We spend one-third of our lives sleeping. It's an integral body process that helps heal, restore and protect our many intricate systems and vital organ functions. Take Dr. Oz’s Ultimate Sleep Challenge today and get on your way to achieving the shut-eye you need.
As many as 70 million Americans suffer from a sleep disorder and it's one of the most common complaints received in the medical community. If you’ve been tossing and turning, take back control with this challenge. Discover how to regulate your sleep cycle to ensure you’re getting quality rest.
Now's the time to identify your biggest lifestyle choices that could be affecting how you sleep. Are you a smoker? If so, then this is just another reason why it's time to quit. Several studies have linked cigarette smoking with instances of disturbed sleep. This includes the effects of nicotine and nicotine withdrawal on sleep, the link between smoking and snoring and a tendency for non-smokers to be more alert and energized in the morning.
Cigarette smoking is the single most preventable cause of premature death in the US and that's primarily because it boosts your risk for cardiovascular disease. Smoking cigarettes raises blood pressure, increases the tendency for blood to clot, decreases good cholesterol, and makes it harder for you to get the vital exercise your heart needs. All of this makes cigarette smoking one of the greatest causes of coronary heart disease. The first step in your commitment to health is to quit. Take Dr. Oz’s Kick the Habit Challenge now.
Smoking isn't the only lifestyle factor that can drastically affect how you're sleeping; alcohol consumption, anxiety, stress, being overweight or obese, lack of physical activity, certain medications and caffeine intake can all prohibit a sound sleep.
Go on Sleep Surveillance
Examine your daily routine. Do you have coffee everyday at 4pm to beat the afternoon slump? Do you have more than 1 alcoholic beverage a day? Do you eat dinner after 8pm? Do you workout? Do you generally go to bed/wake up at the same time each day? Take note of these behaviors. Identifying them now will help you along your search for sleep. Keep a sleep diary, making sure to note: what you were doing before bed; when you went to bed and when you woke up; how long it took you to fall asleep; the time you spent, if any, napping during the day.
Recently, the National Sleep Foundation asked people what kept them up at night, and it's no surprise that the most popular answers included financial worries, job stress and relationship stress. At the most basic biological level, the brain perceives these problems as threats it needs to process, deal with and solve; it can't turn off its alert system so that your sleep drive can take over. Eliminating the stress in your life might seem like an impossible task. And it is. Instead of eliminating stress, trying minimizing it by employing effective coping mechanisms.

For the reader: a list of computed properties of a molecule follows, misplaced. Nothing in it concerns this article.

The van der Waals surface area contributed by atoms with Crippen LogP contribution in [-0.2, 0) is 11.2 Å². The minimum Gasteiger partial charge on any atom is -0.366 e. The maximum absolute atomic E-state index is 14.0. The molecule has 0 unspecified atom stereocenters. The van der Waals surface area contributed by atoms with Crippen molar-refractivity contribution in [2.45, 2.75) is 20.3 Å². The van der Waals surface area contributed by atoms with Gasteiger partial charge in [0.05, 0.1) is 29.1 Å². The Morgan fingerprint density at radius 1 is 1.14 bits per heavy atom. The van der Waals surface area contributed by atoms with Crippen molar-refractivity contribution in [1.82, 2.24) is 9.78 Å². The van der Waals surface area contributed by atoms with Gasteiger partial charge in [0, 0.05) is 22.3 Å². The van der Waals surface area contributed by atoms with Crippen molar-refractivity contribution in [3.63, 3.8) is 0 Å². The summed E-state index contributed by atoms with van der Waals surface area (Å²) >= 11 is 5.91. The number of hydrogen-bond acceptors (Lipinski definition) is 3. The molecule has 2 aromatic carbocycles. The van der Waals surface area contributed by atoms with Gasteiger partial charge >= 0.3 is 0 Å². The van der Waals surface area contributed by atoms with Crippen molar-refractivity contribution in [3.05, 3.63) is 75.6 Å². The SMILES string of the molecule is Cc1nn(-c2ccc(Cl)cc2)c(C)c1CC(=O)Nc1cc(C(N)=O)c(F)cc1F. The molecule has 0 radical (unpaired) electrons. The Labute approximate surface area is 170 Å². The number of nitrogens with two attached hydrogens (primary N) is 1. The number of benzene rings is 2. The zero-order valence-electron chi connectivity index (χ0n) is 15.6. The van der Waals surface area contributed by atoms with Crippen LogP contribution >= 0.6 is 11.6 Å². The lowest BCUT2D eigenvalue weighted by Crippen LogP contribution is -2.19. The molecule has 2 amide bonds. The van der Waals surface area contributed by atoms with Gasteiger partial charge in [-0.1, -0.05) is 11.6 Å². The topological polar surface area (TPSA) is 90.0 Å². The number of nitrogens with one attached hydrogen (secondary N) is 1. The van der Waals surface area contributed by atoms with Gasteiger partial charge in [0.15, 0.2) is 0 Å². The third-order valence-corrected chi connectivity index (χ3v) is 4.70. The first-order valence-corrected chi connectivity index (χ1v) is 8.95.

Commit to a Meditative Practice
Commit to a practice that improves flexibility, strength, heart rate and peace of mind. Click here to view Dr. Oz’s 20-minute beginner yoga guide and here to get first-hand meditation tips from expert Deepak Chopra. Choose the practice that’s best for you and make it part of your daily or weekly routine. On your off days, or days when you're just feeling off, learn to de-stress in just 5 minutes.
Take 10,000 Steps Per Day
One of the best ways to get rid of stress before you bring it into the bedroom is to exercise. Start with Dr. Oz's daily mantra: Take 10,000 steps a day – that’s roughly the equivalent of walking 5 miles. If you’re already exercising, make sure that your routine includes both cardio and strength training. Click here to see the 7-minute workout Dr. Oz does every morning.
All health improvements benefit from keeping a schedule. Whether that's working out everyday before work, stretching every night before bed or automating your meals, creating a schedule helps you to be prepared, and therefore, less susceptible to excuses, lapses and temptations.
Set a Sleep Schedule
Set a bedtime that works with your schedule, both during the week and on weekends, and stick to it.
4-6 hours before bed, do not eat or drink anything containing caffeine
2-3 hours before bed, do not eat a full meal
60 minutes before bed, turn off all electronics (unless you are a doctor on call, blackberries, cell phones and pagers should not enter the bedroom) and dim the lights. In the middle of your brain is something called the pineal gland. It releases melatonin, the hormone that readies the mind and body for sleep in response to lowered light levels.